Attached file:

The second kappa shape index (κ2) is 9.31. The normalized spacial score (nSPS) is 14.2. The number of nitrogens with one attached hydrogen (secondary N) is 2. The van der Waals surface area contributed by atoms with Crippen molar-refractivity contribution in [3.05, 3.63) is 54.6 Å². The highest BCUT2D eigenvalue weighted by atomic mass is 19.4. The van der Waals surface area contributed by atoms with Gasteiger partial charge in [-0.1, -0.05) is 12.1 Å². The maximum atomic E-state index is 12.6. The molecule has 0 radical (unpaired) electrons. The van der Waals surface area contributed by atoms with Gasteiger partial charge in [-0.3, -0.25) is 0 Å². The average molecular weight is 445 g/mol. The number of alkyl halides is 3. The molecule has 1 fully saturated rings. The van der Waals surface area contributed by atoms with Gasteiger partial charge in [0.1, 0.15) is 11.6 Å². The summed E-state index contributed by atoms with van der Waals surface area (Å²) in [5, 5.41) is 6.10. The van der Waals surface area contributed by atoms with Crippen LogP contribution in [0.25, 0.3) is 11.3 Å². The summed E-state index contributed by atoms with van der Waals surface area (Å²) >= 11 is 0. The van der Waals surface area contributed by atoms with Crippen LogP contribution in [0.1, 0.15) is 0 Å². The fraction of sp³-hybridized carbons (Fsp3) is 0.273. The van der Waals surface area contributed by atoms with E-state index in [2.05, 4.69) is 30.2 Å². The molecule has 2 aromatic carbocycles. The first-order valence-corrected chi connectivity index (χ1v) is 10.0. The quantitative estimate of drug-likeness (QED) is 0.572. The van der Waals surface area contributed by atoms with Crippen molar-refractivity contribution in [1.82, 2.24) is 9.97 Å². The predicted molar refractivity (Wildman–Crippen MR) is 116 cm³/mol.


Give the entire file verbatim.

The second kappa shape index (κ2) is 9.31. The normalized spacial score (nSPS) is 14.2. The number of nitrogens with one attached hydrogen (secondary N) is 2. The van der Waals surface area contributed by atoms with Crippen molar-refractivity contribution in [3.05, 3.63) is 54.6 Å². The highest BCUT2D eigenvalue weighted by atomic mass is 19.4. The van der Waals surface area contributed by atoms with Gasteiger partial charge in [-0.1, -0.05) is 12.1 Å². The maximum atomic E-state index is 12.6. The molecule has 0 radical (unpaired) electrons. The van der Waals surface area contributed by atoms with Gasteiger partial charge in [-0.3, -0.25) is 0 Å². The average molecular weight is 445 g/mol. The number of alkyl halides is 3. The molecule has 1 fully saturated rings. The van der Waals surface area contributed by atoms with Gasteiger partial charge in [0.1, 0.15) is 11.6 Å². The summed E-state index contributed by atoms with van der Waals surface area (Å²) in [5, 5.41) is 6.10. The van der Waals surface area contributed by atoms with Crippen LogP contribution in [0.25, 0.3) is 11.3 Å². The summed E-state index contributed by atoms with van der Waals surface area (Å²) >= 11 is 0. The van der Waals surface area contributed by atoms with Crippen LogP contribution in [0.1, 0.15) is 0 Å². The fraction of sp³-hybridized carbons (Fsp3) is 0.273. The van der Waals surface area contributed by atoms with E-state index in [2.05, 4.69) is 30.2 Å². The molecule has 2 aromatic carbocycles. The first-order valence-corrected chi connectivity index (χ1v) is 10.0. The quantitative estimate of drug-likeness (QED) is 0.572. The van der Waals surface area contributed by atoms with Crippen molar-refractivity contribution in [1.82, 2.24) is 9.97 Å². The predicted molar refractivity (Wildman–Crippen MR) is 116 cm³/mol.